Foreign Policy Research Institute A Nation Must Think Before it Acts Time to Intensify Turkish-Moroccan Partnership

Time to Intensify Turkish-Moroccan Partnership

Moroccans view with great enthusiasm the imminent, historic visit by President Recep Tayyip Erdoğan to Rabat. Our countries, which are bound by a common Islamic heritage, share aspirations and vital interests at this sensitive and pivotal moment, and it is imperative to intensify cooperation not only for the sake of Turkey and Morocco, but also for the welfare of the Muslim world and global security writ large.

Both countries have largely weathered the storms of chaos and upheaval that have brought suffering over the past five years to so many parts of the Arab and Islamic heartlands. Yet both countries are also deeply engaged in the affected areas. For Turkey, civil war and jihadi expansionism in Syria and Iraq have profound domestic implications, and for Morocco, the chaos in Libya and burgeoning jihadi threats from the Sahel and sub-Saharan Africa are equally troubling. The fact that some of the very same jihadi groups now straddle the peripheries of both nations means that greater coordination between Turkey and Morocco in the face of the transnational threat is warranted.

The leaderships of Turkey and Morocco also agree that the rise of Sunni jihadism is inextricable from the rise of Iranian expansionism: Tehran’s proxy militias in Yemen, Lebanon, Syria, Iraq and beyond have been fanning the flames of sectarianism and working to degrade the integrity of Arab nation-states. The mullahs, meanwhile, use the likes of DAESH as a convenient foil in their campaign to normalize relations with the West. Sunni jihadis serve to draw attention away from Iran’s own extremism, and enable Tehran to portray itself as a force for stability in the Middle East. Ankara and Rabat both see through this ruse and share an interest in helping to counter Iran’s transnational aggression.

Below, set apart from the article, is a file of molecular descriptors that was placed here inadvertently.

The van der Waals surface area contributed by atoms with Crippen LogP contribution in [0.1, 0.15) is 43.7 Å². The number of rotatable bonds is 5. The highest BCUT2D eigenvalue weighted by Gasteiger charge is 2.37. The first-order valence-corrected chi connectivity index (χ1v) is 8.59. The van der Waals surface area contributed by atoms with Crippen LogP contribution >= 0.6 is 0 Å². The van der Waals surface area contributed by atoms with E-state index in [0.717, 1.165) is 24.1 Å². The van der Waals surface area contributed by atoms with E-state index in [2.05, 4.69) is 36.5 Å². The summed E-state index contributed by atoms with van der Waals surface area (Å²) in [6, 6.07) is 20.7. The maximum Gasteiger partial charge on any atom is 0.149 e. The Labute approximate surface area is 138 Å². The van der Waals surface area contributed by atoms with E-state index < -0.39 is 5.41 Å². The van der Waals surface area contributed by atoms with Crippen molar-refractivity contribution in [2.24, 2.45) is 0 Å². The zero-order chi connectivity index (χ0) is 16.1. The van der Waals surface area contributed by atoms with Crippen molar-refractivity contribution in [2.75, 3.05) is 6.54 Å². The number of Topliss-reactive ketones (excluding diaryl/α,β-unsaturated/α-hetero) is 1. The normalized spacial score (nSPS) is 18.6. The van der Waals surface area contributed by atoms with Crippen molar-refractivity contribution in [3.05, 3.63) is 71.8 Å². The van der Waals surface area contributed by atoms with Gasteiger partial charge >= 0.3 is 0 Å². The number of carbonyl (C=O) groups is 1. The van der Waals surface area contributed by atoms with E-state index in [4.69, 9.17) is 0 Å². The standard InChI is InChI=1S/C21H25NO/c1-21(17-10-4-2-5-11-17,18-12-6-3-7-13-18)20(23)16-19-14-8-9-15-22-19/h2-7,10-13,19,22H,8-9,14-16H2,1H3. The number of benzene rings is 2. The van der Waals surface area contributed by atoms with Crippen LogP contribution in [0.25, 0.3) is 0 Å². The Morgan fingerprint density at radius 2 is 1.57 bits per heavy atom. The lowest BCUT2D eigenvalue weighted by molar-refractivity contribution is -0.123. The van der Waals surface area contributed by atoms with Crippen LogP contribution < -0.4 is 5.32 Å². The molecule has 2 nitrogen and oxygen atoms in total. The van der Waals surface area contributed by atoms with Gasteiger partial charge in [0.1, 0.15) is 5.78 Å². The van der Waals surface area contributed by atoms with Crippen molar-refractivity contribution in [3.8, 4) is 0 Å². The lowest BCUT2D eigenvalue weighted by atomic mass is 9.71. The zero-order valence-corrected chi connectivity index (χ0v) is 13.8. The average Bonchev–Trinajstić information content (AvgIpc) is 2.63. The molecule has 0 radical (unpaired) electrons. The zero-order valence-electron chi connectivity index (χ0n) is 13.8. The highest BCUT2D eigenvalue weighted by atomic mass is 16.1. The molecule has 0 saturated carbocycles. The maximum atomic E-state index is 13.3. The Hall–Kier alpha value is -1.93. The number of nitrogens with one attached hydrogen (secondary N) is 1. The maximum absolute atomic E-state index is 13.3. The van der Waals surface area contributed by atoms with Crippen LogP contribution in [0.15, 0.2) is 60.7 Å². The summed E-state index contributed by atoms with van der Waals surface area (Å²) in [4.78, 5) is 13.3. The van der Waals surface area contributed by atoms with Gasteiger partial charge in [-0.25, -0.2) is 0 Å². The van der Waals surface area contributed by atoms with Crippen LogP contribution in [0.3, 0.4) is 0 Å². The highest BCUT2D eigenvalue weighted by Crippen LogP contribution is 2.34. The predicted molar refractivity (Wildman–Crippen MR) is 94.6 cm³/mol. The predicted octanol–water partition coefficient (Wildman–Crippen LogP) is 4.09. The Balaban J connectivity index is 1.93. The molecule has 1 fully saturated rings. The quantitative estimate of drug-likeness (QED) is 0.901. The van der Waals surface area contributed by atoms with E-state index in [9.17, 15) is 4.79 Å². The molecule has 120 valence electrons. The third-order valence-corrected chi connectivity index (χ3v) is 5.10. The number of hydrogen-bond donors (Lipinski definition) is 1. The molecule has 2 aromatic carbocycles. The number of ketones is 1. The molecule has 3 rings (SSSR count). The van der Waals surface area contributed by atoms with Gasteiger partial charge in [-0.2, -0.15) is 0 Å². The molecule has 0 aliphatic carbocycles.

From a European standpoint, Turkey and Morocco are both areas of concern as crossing points for refugees and economic migrants whether originating from Syria and Iraq, as in the case of Turkey, or Libya, the Sahel and sub-Saharan Africa as is the case for Morocco. But Turkey and Morocco both understand that one of the major drivers of mass migration is the vast economic disparity between Europe and the developing world, a gap for which Europe bears its portion of responsibility. Although Ankara and Rabat maintain a free trade agreement with one another, now in its 10th year, economic cooperation remains modest. It is in both countries’ mutual interest not only to strengthen bilateral trade, but also to partner in presenting a united front to Europe with respect to the economic development needs of the world’s “South.”

In discussing these and other areas of mutual concern, the Turkish and Moroccan leaderships can draw enormous goodwill from…

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